For years, Republicans in Congress have supported increased local control of education, while advocating for expanded options that allow parents to choose the best educational environment for their child. In 2004, the Republican-controlled Congress focused on the educational challenges in the District of Columbia to assist low income students who were trapped in low performing schools and to prove that expanded school choice would lead to academic success.
But only last week, Democrats ended the successful D.C. school voucher system in an action applauded by the White House.
Every year, the District of Columbia spends more than $15,000 to educate a single student in the public school system. Since that is more than $5,000 above the national average, you would expect to see outstanding results. Unfortunately, that is not the case. Recent data show that 69% of 4th graders in D.C. public schools are reading below basic levels. Students in D.C. Public Schools ranked last in the Nation in both SAT and ACT scores. About 42 percent of D.C. students drop out of school.
As a result of statistics like this, Congress wisely decided to provide families trapped in D.C.’s broken educational system with the option of transferring their children to a better performing private school. Today, more than 1,700 low income students are taking advantage of that opportunity through the D.C. Opportunity Scholarship Program.
Despite the fact that 45% of Senators and 37% of the members in the House of Representatives choose to send their children to private schools (almost four times the rate of the general population), the Democrats in the United States Senate put politics before the well-being of D.C. students and failed to approve my amendment that would allow D.C. students to continue to attend private schools.
I respect the decision of Member of Congress, and President Obama, to send their children to a private school, but why should the choice to send children to private schools be the right of only a privileged senator’s family or those who make a lot of money? Why should families with an average income under $23,000 per year, like those currently participating in the D.C. Opportunity Scholarship Program, be denied that option?
Recently, prominent local and national Democrat officials split with Hill Democrats on this issue and have come out publicly on the need to continue the program in D.C. schools.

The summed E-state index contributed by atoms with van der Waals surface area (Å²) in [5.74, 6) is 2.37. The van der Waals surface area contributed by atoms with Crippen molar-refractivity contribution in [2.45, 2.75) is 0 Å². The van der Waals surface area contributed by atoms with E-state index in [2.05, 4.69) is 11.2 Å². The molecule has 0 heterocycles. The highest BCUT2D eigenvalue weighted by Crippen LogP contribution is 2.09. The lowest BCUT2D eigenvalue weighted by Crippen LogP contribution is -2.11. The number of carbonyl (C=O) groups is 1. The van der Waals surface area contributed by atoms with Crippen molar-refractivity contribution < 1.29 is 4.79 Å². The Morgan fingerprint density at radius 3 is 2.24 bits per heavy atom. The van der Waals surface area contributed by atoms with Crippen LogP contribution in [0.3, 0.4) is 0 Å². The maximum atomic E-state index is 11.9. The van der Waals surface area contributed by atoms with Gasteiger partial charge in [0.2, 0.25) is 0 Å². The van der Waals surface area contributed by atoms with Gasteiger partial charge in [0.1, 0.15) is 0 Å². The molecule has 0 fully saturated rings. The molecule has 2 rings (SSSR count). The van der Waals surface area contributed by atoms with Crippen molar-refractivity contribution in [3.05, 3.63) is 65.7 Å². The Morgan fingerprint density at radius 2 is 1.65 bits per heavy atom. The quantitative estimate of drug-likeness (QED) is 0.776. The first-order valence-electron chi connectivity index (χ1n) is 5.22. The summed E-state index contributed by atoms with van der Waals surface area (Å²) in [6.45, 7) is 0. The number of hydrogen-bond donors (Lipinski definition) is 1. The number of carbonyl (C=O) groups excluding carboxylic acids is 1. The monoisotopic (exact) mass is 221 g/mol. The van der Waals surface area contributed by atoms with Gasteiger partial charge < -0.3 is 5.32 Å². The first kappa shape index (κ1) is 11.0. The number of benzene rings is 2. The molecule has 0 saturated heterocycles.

President Obama, Secretary of Education Arne Duncan, D.C. Mayor Adrian Fenty and D.C. Chancellor of Public Schools Michelle Rhee all agree that students currently enrolled in private schools through the Opportunity Scholarship Program should be able to complete their education at those schools.
Robert Gibbs, President Obama’s spokesman, said last week that President Obama will not allow the DC school choice program to expire as the 2009 Appropriations bill directs it to and promised to work with Congress to ensure that the “disruption doesn’t take place.”
Arne Duncan, President Obama’s Education Secretary recently said: “I don’t think it makes sense to take kids out of a school where they’re happy and safe and satisfied and learning,” Duncan told said. “I think those kids need to stay in their school.”
And the Washington Times recently splashed the headline “Fenty pushes for school vouchers,” across their front page in a story detailing D.C. Mayor Fenty’s split with Democrats on the Hill as they worked to kill the program.
In fact, Chancellor Rhee even went so far as to say, “I would never, as long as I am in this role, do anything to limit another parent’s ability to make a choice for their child. Ever.” Clearly, local officials who work with these children every day see the benefit of the program and the affect it is having on their lives.
Ensuring that students currently in the program can continue to attend private schools is the first step, but Congress must do more. What about the other families in D.C. who want to take advantage of the program? What about the siblings of students currently in the program? All students in D.C. deserve to have access to educational options, including private schools.
Congress must ensure that low income families in D.C. have the opportunity to choose the best educational environment for their children. We must not only continue to allow the students who are currently enrolled in private schools through the D.C. Opportunity Scholarship Program to continue their education, but we must continue the program to allow more low income students trapped in underperforming schools to benefit. Parents and children of this nation are depending on it.
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